Tag Archives: Reflection

Reflection: 225 Miles for a Special Delivery

Rich Morgan and his wife, Julie, used to live in Battle Creek, Michigan, where their favorite pizza place was “Steve’s Pizza.”  Though they’ve moved several times in the last 25 years, they still considered Steve’s the gold standard.

The couple planned to travel from their current home in Indianapolis back to Steve’s, but had to go to the hospital instead.  They discovered that Rich’s cancer had worsened, and he didn’t have much time to live.  He was moved to hospice care.

A relative of the Morgans called Steve’s Pizza, hoping they could send a note to Rich to brighten up a trying time for him.  They did one better.  Manager Dalton Shaffer, the grandson of the original Steve, found out what Rich’s favorite pizza was and drove 225 miles to deliver it.

Within four hours, Dalton arrived at the hospice with a pepperoni and mushroom pizza for Rich and Julie.  The family was overwhelmed with gratitude, but Dalton said he was happy to do it and that they were in his prayers.  Rich’s family put out a message on Facebook thanking Dalton for “the epic pizza delivery and the unbelievable kindness of a stranger.”

Clothe yourselves with compassion. (Colossians 3:12)

May I sing Your praise with acts of compassion, Jesus!

Taken from Three Minutes a Day (volume 54) by The Christophers

Reflection: A Payless Donation

When a Payless shoe store in Hays, Kansas, was going out of business in early 2019, one woman was inspired to buy out nearly 200 pairs of shoes – not for herself, but for flood victims in Nebraska.

Fort Hays State University graduate Addy Tritt heard that her alma mater was taking part in the Nebraska flood relief effort, so she decided to help.  “I have been so blessed,” she told the Hays Post.  “So many people have helped me when I was down.  I want to help if I can.”

When she heard that her local Payless was going out of business, Tritt walked in to buy out the remaining shoes in the store.  After some negotiation, she bought 204 pairs of shoes for $100 out of her own pockets.  The retail value was $6,000.

Tritt hopes that her donation inspires others to volunteer and help however they can.  “I think everything is a part of God’s plan,” She said. “If you can do something for someone else, you need to find a way, even if it is a pair of shoes.”

The Lord sits enthroned over the flood. (Psalm 29:10)

Merciful God, help me be a lifeline to others. 

Taken from Three Minutes a Day (volume 54) by The Christophers

Reflection: Measuring the Value of Life

By what yardstick do you measure the value of life?  British journalist Mary Craig offered an appealing standard in a book she wrote many years ago, titled Blessings.  After a forthright description of her efforts to accept the disabilities of her second son, Paul, she explained her very real grief at his death:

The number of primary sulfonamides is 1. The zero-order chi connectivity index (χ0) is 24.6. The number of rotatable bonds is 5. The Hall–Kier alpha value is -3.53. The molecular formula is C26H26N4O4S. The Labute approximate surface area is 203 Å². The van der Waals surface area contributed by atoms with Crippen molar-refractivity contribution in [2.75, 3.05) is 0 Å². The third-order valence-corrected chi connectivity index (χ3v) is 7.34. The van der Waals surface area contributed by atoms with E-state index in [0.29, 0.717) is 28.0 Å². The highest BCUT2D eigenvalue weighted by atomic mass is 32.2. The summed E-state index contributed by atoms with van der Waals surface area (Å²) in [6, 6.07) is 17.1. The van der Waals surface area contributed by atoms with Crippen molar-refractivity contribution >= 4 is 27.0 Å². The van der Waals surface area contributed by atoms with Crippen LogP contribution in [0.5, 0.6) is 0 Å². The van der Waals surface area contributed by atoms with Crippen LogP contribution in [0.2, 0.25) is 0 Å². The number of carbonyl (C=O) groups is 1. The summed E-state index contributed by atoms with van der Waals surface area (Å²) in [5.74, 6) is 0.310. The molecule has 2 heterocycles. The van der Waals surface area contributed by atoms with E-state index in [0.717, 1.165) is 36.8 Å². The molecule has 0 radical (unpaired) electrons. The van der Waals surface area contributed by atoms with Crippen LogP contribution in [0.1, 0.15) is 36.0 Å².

“I owed him an incredible debt.  If our value as human beings lies in what we do for each other, Paul had done a great deal: he had, at the very least, opened the eyes of his mother to the suffering that was in the world, and had brought her to understand something of the redemptive force it was capable of generating.”

That was quite the accomplishment for a 10-year-old who was never able to speak, required constant attention, and lived what some would call a vegetative life.

Of suffering, Craig wrote: “The value of suffering does not lie in the pain of it, which is morally neutral – but in what the sufferer makes of it,” which is the essence of Christ’s acceptance of the cross.

Father… not as I will but as You will. (Matthew 26:39)

Jesus, help me bear my crosses.

Taken from Three Minutes a Day (volume 54) by The Christophers

Reflection: A Little Boy’s Empathy

Five-year-old Miguel Garcia didn’t understand his father’s sickness.  But he did know that his father was losing strength and had to go to the hospital frequently for special treatments.

He also knew that his father was losing his hair due to the treatment, and that this made him feel sad.  His father spoke of feeling strange and alone.  Miguel’s older brothers felt very bad and so did Miguel, who said he wanted to do something for his father.

One night, Miguel called his father into his bedroom.  The five-year-old had cut off all his hair so his father wouldn’t feel alone.  He told his father, “I did it because I love you.”

There are no words with more healing power than words of love.  The more we express our love in words and deeds, the better we become as human beings.

See what love the Father has given us, that we should be called children of God; and that is what we are. (1 John 3:1)

Jesus, show us how to love each other as You love us.

Taken from Three Minutes a Day (volume 54) by The Christophers